Yesterday I discussed my trepidations toward Fannie Mae’s new HomePath Ready Buyer program, under which qualifying first-time homebuyers can receive up to 3% of the purchase price of the subject property in closing cost assistance toward the purchase of a HomePath property.

The GSEs are undercapitalized, their profitability is questionable going forward, GSE-backed loans are getting riskier, and there’s a push on to put people into mortgages that they probably aren’t ready for with the 97% LTV that the government-sponsored enterprises will securitize. Worse these buyers may not have the resources to meet if they have a financial setback, given the state of wage growth.

And of course, there’s a systemic weakness in the economy.

To be fair, the damage this particular program could bring is limited; the program is for REO sales to first-time buyers – that is, homes that were foreclosed on.

But it’s part of a bigger problem, and one that unfortunately doesn’t unfold immediately given the cyclical nature of housing. But the seeds are being planted, and the cobblestones laid out.

I spoke with Ed Pinto this morning, a Resident Fellow and Codirector of the American Enterprise Institute's International Center on Housing Risk.

Walking through the details of risk on these kind of 3% down home loans

Regarding 97%, 30 year loans he offered me this chart:

Click to enlarge

(Source: AEI)

“I am doubtful as to the efficacy of counseling—requiring a residual income test would be more effective,” Pinto said. “In any event, 97% 30-year loans do not accumulate enough equity in the first 3-5 years (unless home prices keep going up much faster that incomes and inflation).  Home price volatility is tremendous.”

He offered this to demonstrate.

Click to enlarge

(Source: AEI)

Since these are REO sales, you have to look at home price appreciation in that range. As the chart below shows, lower priced homes in the cities named had much lower price appreciation over 19 years than higher priced homes.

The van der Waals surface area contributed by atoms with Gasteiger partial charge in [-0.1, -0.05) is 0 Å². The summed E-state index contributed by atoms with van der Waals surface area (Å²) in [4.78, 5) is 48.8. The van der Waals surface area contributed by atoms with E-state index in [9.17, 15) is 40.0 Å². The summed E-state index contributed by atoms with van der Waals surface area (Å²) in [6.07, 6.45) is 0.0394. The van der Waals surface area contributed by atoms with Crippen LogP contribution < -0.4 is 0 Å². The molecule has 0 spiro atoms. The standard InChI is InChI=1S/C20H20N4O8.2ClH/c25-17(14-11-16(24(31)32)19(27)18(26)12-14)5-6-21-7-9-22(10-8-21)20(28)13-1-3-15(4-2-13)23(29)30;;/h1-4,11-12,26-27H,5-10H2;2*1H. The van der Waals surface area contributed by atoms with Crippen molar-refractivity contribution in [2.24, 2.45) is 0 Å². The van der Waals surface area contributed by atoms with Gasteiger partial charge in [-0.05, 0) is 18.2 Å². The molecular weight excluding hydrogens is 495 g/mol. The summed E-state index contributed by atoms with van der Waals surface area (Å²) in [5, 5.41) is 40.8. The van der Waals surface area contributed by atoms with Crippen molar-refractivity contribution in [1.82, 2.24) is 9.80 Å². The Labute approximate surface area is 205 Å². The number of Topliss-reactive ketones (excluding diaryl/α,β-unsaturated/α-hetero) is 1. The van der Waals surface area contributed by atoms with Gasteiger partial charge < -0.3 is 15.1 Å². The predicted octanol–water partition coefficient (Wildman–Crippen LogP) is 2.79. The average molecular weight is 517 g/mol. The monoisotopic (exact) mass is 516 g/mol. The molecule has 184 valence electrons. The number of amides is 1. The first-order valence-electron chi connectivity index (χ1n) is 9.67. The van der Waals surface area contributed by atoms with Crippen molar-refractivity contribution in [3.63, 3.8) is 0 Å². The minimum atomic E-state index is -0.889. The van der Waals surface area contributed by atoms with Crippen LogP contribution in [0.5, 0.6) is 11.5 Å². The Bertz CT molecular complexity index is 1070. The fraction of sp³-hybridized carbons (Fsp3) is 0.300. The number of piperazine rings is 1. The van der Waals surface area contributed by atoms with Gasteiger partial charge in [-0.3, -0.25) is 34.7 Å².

“If you were buying a home in the first 19 listed, annual appreciation on the low end was 3% or less,” Pinto said.

He offered what he thinks is a much better solution: Use the 3% closing cost help and the 3% down payment to buydown a Wealth Building Home Loan, which incorporates reduced risk layering and wealth building providing a better alternative.

Click to enlarge

(Source: AEI)

We also talked at length on the next big problem on the horizon when it comes to increasing the risk of another housing crash – the push for an alternative to FICO.

The push to change how FICO is calculated isn’t a problem per se, but it’s getting political. Also, the CEO of Freddie Mac talked openly about the need to look at alternatives to traditional credit scoring.

Realtors push for it because Realtors never saw weak borrower that they didn’t think was a potential buyer, if underwriting was just loosened.

Housing advocates funded by government grants, such as the Urban Institute, want looser lending because they say current standards hurt minority and low-income borrowers. Of course, this is exactly what the Urban Institute said in 1997, and what the Urban Institute said in 1997 is what the Department of Housing & Urban Development cited in in rulemaking in 2000 that lowered standards so much that, well, you remember what happened not long after that, don’t you?

“We’re repeating the same steps again but at faster pace,” Pinto told me.

Here’s a teaser before the next op-ed – the median credit score for the “un-scoreable” out there – those inactive on credit activity for more than six months – is 590. The bulk of the 35 million that VantageScore says it can score will be under 660.

Are these really candidates for being responsible homebuyers?

More well-intentioned cobblestones are being crafted.

[Update: 4.16.15 3:50 p.m. ET - I just spoke with Fannie and before I go into the FICO blog, I'll have a second look at the assistance program, what I got wrong, and what it gets right.]